Voters’ opinions probably are being informed by partisanship, media portrayals — including an increase in neighborhood websites and email Listservs — and factors such as public homelessness, drug use, shoplifting and other signs of disorder, policy and political experts said.

Asher called the Gallup survey “the bane of [his] existence.” The results made so little sense to him that he abandoned a column he tried to write on the subject.

Although he tracks crime closely, he says it is nearly impossible to fully characterize national trends on safety in real time, in part because FBI data on violent crime can lag years behind and because it is difficult to define which offenses detract most from community security.


Cities such as Miami and Dallas that are in states with Republican governors appeared to get a boost in their reputations for safety compared with their crime statistics, while Los Angeles, San Francisco and New York, which are in states with Democratic governors, took a hit, according to Anna Harvey, a political scientist who founded and directs the Public Safety Lab at New York University.

Republicans have painted Democratic-run cities as dens of crime and disorder since at least the 1960s. Candidates at the Republican presidential primary debate last month talked over one another to decry “hollowed-out cities,” a “national identity crisis” and Democrats who have been “talking about defunding the police for the last five years.”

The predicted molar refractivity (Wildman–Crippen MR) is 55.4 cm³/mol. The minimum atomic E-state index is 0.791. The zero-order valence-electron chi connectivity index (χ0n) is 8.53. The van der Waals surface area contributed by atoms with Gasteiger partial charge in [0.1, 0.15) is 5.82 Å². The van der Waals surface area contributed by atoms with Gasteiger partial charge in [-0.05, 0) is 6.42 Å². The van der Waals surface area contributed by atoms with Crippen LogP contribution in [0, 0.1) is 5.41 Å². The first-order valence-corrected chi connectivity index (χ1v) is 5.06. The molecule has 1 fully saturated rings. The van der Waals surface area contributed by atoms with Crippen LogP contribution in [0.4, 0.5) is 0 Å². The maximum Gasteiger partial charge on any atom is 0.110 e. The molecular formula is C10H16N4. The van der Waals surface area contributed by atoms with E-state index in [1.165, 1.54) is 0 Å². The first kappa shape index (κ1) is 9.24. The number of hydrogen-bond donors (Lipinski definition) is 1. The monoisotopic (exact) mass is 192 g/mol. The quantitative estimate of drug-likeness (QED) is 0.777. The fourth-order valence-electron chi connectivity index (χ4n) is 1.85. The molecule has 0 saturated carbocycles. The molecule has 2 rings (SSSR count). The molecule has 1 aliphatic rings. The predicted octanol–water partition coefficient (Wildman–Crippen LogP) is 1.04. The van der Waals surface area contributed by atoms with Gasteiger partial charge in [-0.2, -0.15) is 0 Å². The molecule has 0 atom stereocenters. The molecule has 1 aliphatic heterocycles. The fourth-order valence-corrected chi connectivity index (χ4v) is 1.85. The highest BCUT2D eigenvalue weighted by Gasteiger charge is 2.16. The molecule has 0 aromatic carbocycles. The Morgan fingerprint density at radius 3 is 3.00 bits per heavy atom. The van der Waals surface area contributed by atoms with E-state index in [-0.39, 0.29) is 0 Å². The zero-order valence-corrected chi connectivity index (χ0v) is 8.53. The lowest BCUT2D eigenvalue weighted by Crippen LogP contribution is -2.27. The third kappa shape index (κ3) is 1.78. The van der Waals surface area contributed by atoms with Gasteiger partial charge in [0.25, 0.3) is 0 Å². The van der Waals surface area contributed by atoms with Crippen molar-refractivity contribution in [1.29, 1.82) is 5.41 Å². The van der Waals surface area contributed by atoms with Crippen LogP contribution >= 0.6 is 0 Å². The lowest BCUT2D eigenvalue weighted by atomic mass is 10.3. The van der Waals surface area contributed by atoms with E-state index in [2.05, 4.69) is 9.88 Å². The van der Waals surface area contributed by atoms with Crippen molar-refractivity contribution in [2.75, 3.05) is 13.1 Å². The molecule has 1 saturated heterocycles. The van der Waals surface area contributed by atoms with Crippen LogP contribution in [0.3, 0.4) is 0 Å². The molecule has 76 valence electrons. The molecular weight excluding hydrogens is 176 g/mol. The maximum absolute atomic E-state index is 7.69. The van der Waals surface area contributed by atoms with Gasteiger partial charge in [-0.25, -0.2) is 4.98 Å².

Republican criticisms of Democratic big-city leaders have been bolstered by the claims of tech barons such as Elon Musk and Peter Thiel, who have couched safety concerns as part of a broader argument against the “woke orientation of certain cities, their ungovernability,” said Richard Florida, a University of Toronto professor who has written extensively about trends in cities.

Florida Gov. Ron DeSantis, a Republican, has tried to channel that energy in his presidential campaign, claiming in a recent video he posted from San Francisco that he had seen people defecating and using crack cocaine and other drugs on the street, and warning of a “collapse” resulting from “leftist policies.”

Fox News has reinforced those impressions with frequent segments on homelessness and drugs in big cities on the West Coast.

“The political rhetoric is public nuisance crimes,” Harvey said. “That may not be correlated with where the most serious violent crime is happening.”